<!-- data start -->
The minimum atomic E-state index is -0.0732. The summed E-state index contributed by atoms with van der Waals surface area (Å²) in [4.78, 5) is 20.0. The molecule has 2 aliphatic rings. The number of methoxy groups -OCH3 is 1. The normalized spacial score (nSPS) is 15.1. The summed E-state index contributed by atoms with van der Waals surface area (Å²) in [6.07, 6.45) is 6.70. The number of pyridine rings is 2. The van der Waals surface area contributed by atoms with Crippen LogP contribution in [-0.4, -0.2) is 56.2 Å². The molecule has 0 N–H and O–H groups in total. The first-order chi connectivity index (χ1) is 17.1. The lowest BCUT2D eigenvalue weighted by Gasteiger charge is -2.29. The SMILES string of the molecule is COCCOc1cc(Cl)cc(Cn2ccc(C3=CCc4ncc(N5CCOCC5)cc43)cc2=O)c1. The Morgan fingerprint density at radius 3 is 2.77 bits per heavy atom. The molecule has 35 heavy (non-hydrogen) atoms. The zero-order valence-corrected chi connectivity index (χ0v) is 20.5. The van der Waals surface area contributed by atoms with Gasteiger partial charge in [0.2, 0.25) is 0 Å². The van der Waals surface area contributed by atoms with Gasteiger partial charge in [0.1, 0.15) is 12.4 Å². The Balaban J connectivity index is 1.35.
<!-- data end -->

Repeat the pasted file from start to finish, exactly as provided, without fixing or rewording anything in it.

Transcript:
The minimum atomic E-state index is -0.0732. The summed E-state index contributed by atoms with van der Waals surface area (Å²) in [4.78, 5) is 20.0. The molecule has 2 aliphatic rings. The number of methoxy groups -OCH3 is 1. The normalized spacial score (nSPS) is 15.1. The summed E-state index contributed by atoms with van der Waals surface area (Å²) in [6.07, 6.45) is 6.70. The number of pyridine rings is 2. The van der Waals surface area contributed by atoms with Crippen LogP contribution in [-0.4, -0.2) is 56.2 Å². The molecule has 0 N–H and O–H groups in total. The first-order chi connectivity index (χ1) is 17.1. The lowest BCUT2D eigenvalue weighted by Gasteiger charge is -2.29. The SMILES string of the molecule is COCCOc1cc(Cl)cc(Cn2ccc(C3=CCc4ncc(N5CCOCC5)cc43)cc2=O)c1. The Morgan fingerprint density at radius 3 is 2.77 bits per heavy atom. The molecule has 35 heavy (non-hydrogen) atoms. The zero-order valence-corrected chi connectivity index (χ0v) is 20.5. The van der Waals surface area contributed by atoms with Gasteiger partial charge in [0.2, 0.25) is 0 Å². The van der Waals surface area contributed by atoms with Gasteiger partial charge in [0.1, 0.15) is 12.4 Å². The Balaban J connectivity index is 1.35.